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Shetlands smart grid given thumbs up

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Following a consultation, The Shetlands Northern Isles New Energy Solutions (NINES) pilot smart grid project has been given the thumbs up by Britain’s regulator Ofgem.


The project will pilot a set of solutions, including demand side response and energy storage, that if successful could be implemented to reduce the overall cost of meeting the electricity needs of Shetland, an island archipelago located about 170 km north of mainland Scotland.

Shetland relies entirely on local sources of generation, as it is not connected to Britain’s electricity network.

The majority of the demand is currently supplied by the old Lerwick Power Station (LPS), a 67 MW diesel-fired generator. It’s becoming increasingly expensive to maintain and operate, due to its age and inefficiency. It is also in breach of environmental requirements, but has been granted temporary derogations on condition that either adequate emissions controls are introduced or it is replaced.

In view of this, at the last price control review Ofgem placed a requirement on the operator, Scottish Hydro Electric Power Distribution (SHEPD), to produce an Integrated Plan to manage supply and demand on the islands, including replacing the LPS, by the end of January 2013.

SHEPD’s response was the NINES project as the first phase of this Plan, with the learning to inform the second phase, in which the LPS would be replaced. It is expected that the solutions will allow a significant reduction in the capacity of the LP replacement and enable the connection of more renewable generators.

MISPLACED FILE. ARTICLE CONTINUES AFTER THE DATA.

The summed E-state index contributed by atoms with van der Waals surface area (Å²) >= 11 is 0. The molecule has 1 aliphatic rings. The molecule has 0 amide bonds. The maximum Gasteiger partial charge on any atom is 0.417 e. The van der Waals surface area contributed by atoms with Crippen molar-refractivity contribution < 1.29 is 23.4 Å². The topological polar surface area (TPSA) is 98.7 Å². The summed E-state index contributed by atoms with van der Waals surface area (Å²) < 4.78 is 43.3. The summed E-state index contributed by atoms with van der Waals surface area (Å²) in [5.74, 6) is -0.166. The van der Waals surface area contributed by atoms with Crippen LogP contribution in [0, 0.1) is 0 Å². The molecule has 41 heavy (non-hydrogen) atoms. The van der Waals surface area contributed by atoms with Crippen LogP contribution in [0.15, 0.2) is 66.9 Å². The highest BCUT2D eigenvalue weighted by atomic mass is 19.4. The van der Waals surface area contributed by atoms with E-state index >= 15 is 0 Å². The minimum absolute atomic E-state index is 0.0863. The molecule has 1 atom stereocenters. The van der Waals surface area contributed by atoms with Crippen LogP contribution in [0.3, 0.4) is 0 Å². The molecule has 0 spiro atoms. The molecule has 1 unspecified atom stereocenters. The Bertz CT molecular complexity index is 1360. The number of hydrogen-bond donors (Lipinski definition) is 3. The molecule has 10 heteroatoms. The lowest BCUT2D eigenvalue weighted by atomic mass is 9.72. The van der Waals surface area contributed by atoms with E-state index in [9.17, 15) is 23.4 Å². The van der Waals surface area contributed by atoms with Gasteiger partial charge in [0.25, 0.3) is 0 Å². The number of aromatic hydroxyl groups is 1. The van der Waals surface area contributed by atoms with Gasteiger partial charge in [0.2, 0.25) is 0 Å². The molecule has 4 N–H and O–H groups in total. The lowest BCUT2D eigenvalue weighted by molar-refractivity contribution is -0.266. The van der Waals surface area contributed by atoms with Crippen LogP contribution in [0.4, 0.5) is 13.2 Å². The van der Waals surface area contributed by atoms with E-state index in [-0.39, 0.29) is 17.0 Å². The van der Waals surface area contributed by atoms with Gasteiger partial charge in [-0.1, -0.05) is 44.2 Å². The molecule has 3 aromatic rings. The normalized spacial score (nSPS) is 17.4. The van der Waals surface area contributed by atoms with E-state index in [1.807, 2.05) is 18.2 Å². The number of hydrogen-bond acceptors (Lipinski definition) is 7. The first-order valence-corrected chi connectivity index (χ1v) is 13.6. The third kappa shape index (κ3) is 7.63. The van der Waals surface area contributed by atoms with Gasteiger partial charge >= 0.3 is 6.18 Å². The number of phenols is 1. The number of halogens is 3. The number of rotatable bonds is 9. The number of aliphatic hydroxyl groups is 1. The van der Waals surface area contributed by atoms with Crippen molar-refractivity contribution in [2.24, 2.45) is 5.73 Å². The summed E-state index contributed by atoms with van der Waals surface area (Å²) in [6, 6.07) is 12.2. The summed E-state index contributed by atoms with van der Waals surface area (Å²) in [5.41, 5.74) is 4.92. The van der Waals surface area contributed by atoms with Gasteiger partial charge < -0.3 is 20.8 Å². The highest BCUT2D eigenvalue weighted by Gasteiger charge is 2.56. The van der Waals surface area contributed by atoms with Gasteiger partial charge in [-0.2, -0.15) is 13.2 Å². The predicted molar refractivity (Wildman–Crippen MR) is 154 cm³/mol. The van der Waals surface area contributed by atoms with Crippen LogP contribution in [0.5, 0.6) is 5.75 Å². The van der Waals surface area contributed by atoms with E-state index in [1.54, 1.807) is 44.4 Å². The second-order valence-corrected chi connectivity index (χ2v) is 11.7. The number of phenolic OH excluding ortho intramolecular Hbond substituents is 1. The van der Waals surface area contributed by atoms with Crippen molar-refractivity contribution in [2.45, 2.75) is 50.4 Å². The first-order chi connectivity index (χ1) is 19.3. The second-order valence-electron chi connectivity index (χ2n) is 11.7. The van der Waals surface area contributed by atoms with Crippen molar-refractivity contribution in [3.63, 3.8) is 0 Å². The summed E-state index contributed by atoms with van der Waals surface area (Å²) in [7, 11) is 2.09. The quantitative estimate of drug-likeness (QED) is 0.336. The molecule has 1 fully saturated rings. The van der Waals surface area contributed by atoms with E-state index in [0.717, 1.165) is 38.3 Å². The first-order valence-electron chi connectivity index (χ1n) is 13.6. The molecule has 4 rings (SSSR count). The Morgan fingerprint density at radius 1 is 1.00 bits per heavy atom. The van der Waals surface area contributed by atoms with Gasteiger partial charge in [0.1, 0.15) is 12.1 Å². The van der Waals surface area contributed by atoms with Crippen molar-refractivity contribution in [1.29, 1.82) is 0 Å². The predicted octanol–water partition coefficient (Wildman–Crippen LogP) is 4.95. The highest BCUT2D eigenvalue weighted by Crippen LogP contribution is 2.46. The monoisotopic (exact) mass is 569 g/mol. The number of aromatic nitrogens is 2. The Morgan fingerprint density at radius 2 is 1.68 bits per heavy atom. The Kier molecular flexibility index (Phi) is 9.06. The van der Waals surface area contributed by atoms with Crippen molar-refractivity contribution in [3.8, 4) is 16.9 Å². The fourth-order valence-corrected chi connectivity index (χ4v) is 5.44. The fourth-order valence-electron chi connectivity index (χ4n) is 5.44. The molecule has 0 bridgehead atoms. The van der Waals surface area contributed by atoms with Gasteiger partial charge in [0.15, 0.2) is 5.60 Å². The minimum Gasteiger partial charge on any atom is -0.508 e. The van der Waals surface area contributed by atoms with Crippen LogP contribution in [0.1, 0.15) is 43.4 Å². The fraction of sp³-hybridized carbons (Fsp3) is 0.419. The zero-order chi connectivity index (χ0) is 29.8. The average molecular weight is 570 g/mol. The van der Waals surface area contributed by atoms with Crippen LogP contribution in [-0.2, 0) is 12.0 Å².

Currently, there is significant interest from wind generators to exploit the excellent wind resource on the islands. There is however insufficient demand to utilize this type of generation and maintain a stable system.

The additional funding costs were around £15 million for this new project, and Ofgem’s consultation was aimed to assess whether it should be pursued. Consumers will bear the extra costs in the short-term, with a view to offset in the second phase by savings.

Ofgem has said it will modify SHEPD’s license to enable the project to be formally submitted as a part of the Integrated Plan, with agreement for the proposals from all the consultation respondents.

They have also indicated that it will require SHEPD to disseminate the learning from the project to the other distribution network operators and interested parties.




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